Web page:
2018 Q1 Review and Outlook of the Chinese Mainland and Hong Kong's IPO Markets
The National Public Offering Group released its latest insights for the initial public offering (IPO) markets of the Chinese Mainland and Hong Kong. The stock exchanges in Shanghai and Hong Kong fell behind those of New York, Frankfurt and NASDAQ, which saw significantly larger deals, in the global IPO proceeds race during the first quarter of 2018. But global investors are expected to turn their attention to both the Chinese Mainland and Hong Kong IPO markets, which are anticipated to welcome new economy companies, especially some renowned unicorns starting from the second half when the respective revised listing rules may come into effect. In the meantime, continued capital outflow into the U.S. resulting from the tax reform and interest rate hikes there, and escalated trade clash between the U.S. and China, as well as the ongoing Brexit negotiations may affect the investment sentiment of global capital markets.
Driven by the active IPO activities at GEM, a record high number of IPOs took place in Hong Kong. The proceeds were boosted by three large IPOs from a Chinese bank and two Chinese property-related companies. New listings of a few local well-received brands further boosted market sentiment. For these reasons, the overall performance of Hong Kong's IPO market in the first quarter looked strong despite developments like the continued normalization of the U.S. interest rate, reduction of the U.S. balance sheet, and trade clash between the U.S. and China.
Deloitte maintains its forecast for Hong Kong's IPO market outlook in 2018.In that forecast of around 150-160 IPOs raising approximately HK$160-HK$190 billion for the full year of 2018, Deloitte anticipates at least five mega IPOs with new economy concepts related to the healthcare, fintech and technology sectors. A few biotech companies with Chinese or overseas background are expected to seek listings in Hong Kong once the new rules become effective in late April. Southeast Asian property-related businesses in particular from Singapore will remain a key driver for international listings in Hong Kong for its higher valuation. Last but not least, education institutions will continue to apply for IPOs following the introduction of the new Chinese private education laws last September.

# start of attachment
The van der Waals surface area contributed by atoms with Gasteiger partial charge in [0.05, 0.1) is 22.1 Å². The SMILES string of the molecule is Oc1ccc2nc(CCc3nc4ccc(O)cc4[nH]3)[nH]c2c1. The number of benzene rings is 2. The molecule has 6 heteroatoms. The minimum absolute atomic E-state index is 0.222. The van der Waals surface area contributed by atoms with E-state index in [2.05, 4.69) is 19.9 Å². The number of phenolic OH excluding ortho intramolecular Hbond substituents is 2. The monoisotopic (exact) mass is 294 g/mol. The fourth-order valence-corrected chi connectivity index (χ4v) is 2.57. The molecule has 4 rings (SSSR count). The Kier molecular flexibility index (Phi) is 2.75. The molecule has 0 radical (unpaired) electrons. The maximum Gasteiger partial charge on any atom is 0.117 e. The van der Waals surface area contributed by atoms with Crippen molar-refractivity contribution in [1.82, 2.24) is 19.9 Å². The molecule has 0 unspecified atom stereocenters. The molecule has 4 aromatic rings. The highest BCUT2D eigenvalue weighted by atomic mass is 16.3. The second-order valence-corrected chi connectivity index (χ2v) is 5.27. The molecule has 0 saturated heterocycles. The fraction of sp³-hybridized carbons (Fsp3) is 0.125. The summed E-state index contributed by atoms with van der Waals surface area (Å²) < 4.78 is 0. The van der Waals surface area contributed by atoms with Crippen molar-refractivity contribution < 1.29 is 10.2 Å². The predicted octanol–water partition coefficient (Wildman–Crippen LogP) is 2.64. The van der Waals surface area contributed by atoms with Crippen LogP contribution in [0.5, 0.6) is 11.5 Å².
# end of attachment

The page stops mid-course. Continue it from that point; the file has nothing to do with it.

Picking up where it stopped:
The current reform to Hong Kong's IPO regime, including the new listing requirements for the Main Board and GEM effective mid-February, and the upcoming listing rules amendments for biotech companies that do not meet any of the financial eligibility tests of the MB, weighted voting rights companies and concessionary listing channels for secondary listings, is expected to transform Hong Kong's capital market to the next level. Following the launch of different market connectivity programs, the potential plan of allowing overseas-listed jumbo red chips and local companies from the seven innovative sectors that are not yet listed overseas to issue A shares/ Chinese Depository Receipts (CDRs) would complement well Hong Kong's new regime of offering a comprehensive set of listing options for Chinese unicorns of different sizes and development stages.
After scoring a record high IPO performance in 2017, the A-share market made a slow start in the first quarter of 2018. This includes a higher rejection rate for applications, as well as the latest market consultations for the IPOs/ CDRs issuance for innovative Chinese businesses, indicates how the A-share market is still undergoing substantial reforms. At the same time, Deloitte is seeing improvement in the average offering size among IPOs and the number of companies awaiting IPO review. So it is positive that these changes are intended to help create a higher quality and healthier capital market over the longer run, given its maturity as compared to other developed markets.
The line of IPO applicants for A-share issuance has shortened considerably to merely more than 300 companies over the year. However, given the continuous tighter review and scrutiny over IPO applications, Deloitte anticipates Mainland IPO activities slowing down for a quality growth with a forecast of around 180-240 companies raising approximately RMB170-200 billion. The existing pipeline suggests small and medium manufacturing and technology companies would dominate in terms of the number of upcoming new listings in the A-share IPO market.